RDFa and the basic vocabulary, plus the intention of the
proposed library extension, are not OCLC specific - they are generic tools
and techniques applicable across many domains.

I would therefore avoid library focussed tool sites, which would run the
risk of not keeping up with wider developments. seems to be
shaping up as a good resource. itself also is a good resource.

On the point of how to gain the best from linked data, many especially in
the library community, immediately look towards search as the default *
paradise* for dealing with data.  Many of the benefits of linked data
emerge not from search, but from identifying relationships and following
links.  I heard this described the other day as 'facets on steroids' - not
entirely accurate, but it conjures up the right kind of image ;-)

I am not saying ignore search, far from it, just suggesting that innovation
with linked data often comes from what you can do once you have found (often
by traditional methods) a thing .


On 10 July 2012 21:34, Karen Coyle <[log in to unmask]> wrote:

> Thanks, Kevin! And Richard!
> I'm thinking we need a good web site with links to tools. I had already
> been introduced to
> where you can past a URI and get ttl or rdf/xml. These are all good
> resources. But what about someone who wants to do this programmatically,
> not through a web site? Richard's message indicates that this isn't yet
> available, so perhaps we should be gathering use cases to support the need?
> And have a place to post various solutions, even ones that are not
> OCLC-specific? (Because I am hoping that the use of microformats will
> increase in general.)
> kc
> On 7/10/12 12:12 PM, Kevin Ford wrote:
>> > is there an open search to get one to the desired records in the first
>> > place?
>> -- I'm not certain this will fully address your question, but try these
>> two sites:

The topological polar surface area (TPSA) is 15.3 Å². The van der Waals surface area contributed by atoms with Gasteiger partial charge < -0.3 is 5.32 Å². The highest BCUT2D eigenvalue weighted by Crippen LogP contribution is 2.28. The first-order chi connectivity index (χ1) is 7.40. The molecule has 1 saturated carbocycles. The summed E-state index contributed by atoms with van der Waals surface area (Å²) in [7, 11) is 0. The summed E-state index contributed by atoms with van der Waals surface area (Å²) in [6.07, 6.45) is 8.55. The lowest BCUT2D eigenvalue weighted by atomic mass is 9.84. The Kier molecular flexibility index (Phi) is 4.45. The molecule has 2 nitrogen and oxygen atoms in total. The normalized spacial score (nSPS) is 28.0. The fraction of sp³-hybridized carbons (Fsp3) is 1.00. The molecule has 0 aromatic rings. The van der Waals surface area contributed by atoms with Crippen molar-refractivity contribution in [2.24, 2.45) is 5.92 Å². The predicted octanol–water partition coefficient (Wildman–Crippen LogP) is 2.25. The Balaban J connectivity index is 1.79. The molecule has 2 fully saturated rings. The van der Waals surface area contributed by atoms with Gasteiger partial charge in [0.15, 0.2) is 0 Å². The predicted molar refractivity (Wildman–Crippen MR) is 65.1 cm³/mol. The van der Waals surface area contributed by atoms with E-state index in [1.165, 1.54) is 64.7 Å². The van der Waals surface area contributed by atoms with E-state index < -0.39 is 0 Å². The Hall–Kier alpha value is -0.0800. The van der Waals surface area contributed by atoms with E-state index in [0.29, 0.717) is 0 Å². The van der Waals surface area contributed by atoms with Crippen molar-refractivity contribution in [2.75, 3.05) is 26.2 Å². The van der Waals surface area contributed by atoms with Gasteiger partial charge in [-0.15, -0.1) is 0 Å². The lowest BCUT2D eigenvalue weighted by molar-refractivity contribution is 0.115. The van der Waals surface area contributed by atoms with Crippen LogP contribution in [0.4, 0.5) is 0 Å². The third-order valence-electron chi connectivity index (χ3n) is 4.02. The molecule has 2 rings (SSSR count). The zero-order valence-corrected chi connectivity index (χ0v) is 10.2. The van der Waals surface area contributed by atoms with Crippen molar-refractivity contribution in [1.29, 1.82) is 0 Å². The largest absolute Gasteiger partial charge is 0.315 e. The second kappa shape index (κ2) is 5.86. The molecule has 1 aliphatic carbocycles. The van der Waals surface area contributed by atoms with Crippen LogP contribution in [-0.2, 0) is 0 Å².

>> Website:**webmasters/tools/richsnippets<>
>> Example:
>> Website: http://linter.structured-data.**org/<>
>> Example:
>> These sites will extract the data, but I don't think you get your choice
>> of serialization.  The data are extracted and displayed on the resulting
>> page in the HTML, but at least you can *see* the data.
>> Additionally, there are a number of "tools" to help with microdata
>> extraction here:
>>**html <>
>> Some of these will allow you to output specific (RDF) serializations.
>> HTH,
>> Kevin
>> On 07/10/2012 02:42 PM, Karen Coyle wrote:
>>> I have demonstrated the microdata in the WC database to
>>> various folks and the question always is: how do I get access to this?
>>> (The only source I have is the Facebook API, me being a "user" rather
>>> than a "maker".) The microdata is CC-BY once you get a Worldcat URI, but
>>> is there an open search to get one to the desired records in the first
>>> place? I'm poorly-versed in WC APIs so I'm hoping others have a better
>>> grasp.
>>> @rjw: the OCLC website does a thorough job of hiding email addresses or
>>> I would have asked this directly. Then again, a discussion here could
>>> have added value.
>>> Thanks,
>>> kc
> --
> Karen Coyle
> [log in to unmask]
> ph: 1-510-540-7596
> m: 1-510-435-8234
> skype: kcoylenet

Richard Wallis
Founder, Data Liberate
Tel: +44 (0)7767 886 005

Skype: richard.wallis1
Twitter: @rjw
IM: [log in to unmask]